St. Regis Mohawk Tribe on Track for Energy Savings
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In 2012, the HUD Sustainable Construction in Indian Country (SCinIC) initiative provided the Akwesasne Housing Authority (ASA) of the St. Regis Mohawk Tribe with analysis indicating that the demonstration project’s new Sunrise Acres units could be expected to accrue energy costs that would be 57 percent lower than comparable, older, conventionally-built units.

But would this ambitious prediction hold true in the frigid Upstate New York winter of 2013–2014?

In 2010-2011, the AHA constructed 20 units of multifamily housing (Sunrise Acres Phase II) that incorporated a range of sustainable features. The tightly built and well-insulated 4-unit buildings relied on a geothermal system as their heat source, with domestic hot water provided in part by a photovoltaic array. The units also integrated other energy efficient features.

The Housing Authority provided SCinIC with a year’s worth of utility bills for one of their new 4-unit multifamily buildings, covering June 2011 – May 2012. SCinIC ran the data through eQUEST® building design software to develop baseline energy costs on the project and to estimate the effectiveness of certain energy cost reduction measures (ECRMs). It also compared the initial year’s utility costs to those of an older 4-unit building (Sunrise Acres Phase I).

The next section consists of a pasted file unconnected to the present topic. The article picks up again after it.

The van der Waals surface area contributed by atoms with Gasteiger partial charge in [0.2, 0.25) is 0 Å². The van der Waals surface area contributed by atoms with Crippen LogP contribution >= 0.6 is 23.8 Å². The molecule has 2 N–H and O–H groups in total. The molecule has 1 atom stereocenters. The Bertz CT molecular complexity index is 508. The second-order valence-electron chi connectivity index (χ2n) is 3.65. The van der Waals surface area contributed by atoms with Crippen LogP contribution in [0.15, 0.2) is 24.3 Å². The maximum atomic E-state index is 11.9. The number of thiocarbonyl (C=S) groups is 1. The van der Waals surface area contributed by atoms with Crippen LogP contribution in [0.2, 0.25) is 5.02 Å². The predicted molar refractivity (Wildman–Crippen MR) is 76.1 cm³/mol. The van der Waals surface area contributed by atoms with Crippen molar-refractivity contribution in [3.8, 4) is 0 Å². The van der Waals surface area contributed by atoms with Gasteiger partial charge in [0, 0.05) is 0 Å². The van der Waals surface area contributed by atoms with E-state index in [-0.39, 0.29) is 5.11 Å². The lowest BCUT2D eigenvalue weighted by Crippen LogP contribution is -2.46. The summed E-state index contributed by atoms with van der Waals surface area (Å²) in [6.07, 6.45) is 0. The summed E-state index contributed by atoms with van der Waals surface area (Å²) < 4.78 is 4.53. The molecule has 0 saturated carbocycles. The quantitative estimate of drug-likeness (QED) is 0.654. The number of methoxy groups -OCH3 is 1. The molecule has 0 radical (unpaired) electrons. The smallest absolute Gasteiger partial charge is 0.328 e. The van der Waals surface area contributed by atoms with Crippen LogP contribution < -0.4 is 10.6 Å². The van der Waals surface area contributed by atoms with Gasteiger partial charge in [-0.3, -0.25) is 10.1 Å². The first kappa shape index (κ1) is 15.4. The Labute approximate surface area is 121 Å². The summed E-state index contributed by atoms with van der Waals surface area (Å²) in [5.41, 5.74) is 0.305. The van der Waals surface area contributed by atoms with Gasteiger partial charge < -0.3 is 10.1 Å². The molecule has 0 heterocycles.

The resulting technical assistance report notes that space heating accounted for the most significant difference in energy consumption between the new and old buildings. The older units were heated using a mix of electricity and kerosene. The switch to geothermal heating in the newer structures led to a 57 percent drop in energy consumption, as shown in the accompanying bar chart.

The graph details the breakdown of energy consumption in kBtus comparing Phase 1 and 2 properties on the St. Regis Mohawk reservation.Citation: HUD Sustainable Construction in Indian Country During the 2011-2012 period measured, the closest weather station to the St. Regis Mohawk reservation in Massena, New York, recorded 6,588 heating degree days (HDD) and 574 cooling degree days (CDD). Degree days are indicative of the duration and intensity of the heating and cooling seasons.

With new 2013 utility data in hand, SCinIC team member Building Research Council at the University of Illinois at Urbana-Champaign assessed whether energy use had continued to meet expectations. However, 2013 weather patterns in the Upstate New York area were well outside the norm. According to the New York State Energy Research and Development Authority, in Massena, the 2013 HDD rose to 8,042 and the CDD dropped to 410.

That year, the older Phase I properties spent a total of $42,082 to warm their units ($27,534 on kerosene and $14,548 on electricity), whereas the newer Phase II units – those relying solely on geothermal heating – spent just $24,268. In fact, in the winter of 2013, the Phase II units spent 58% less than the Phase I units, almost exactly the same percentage decrease noted in the technical assistance report.

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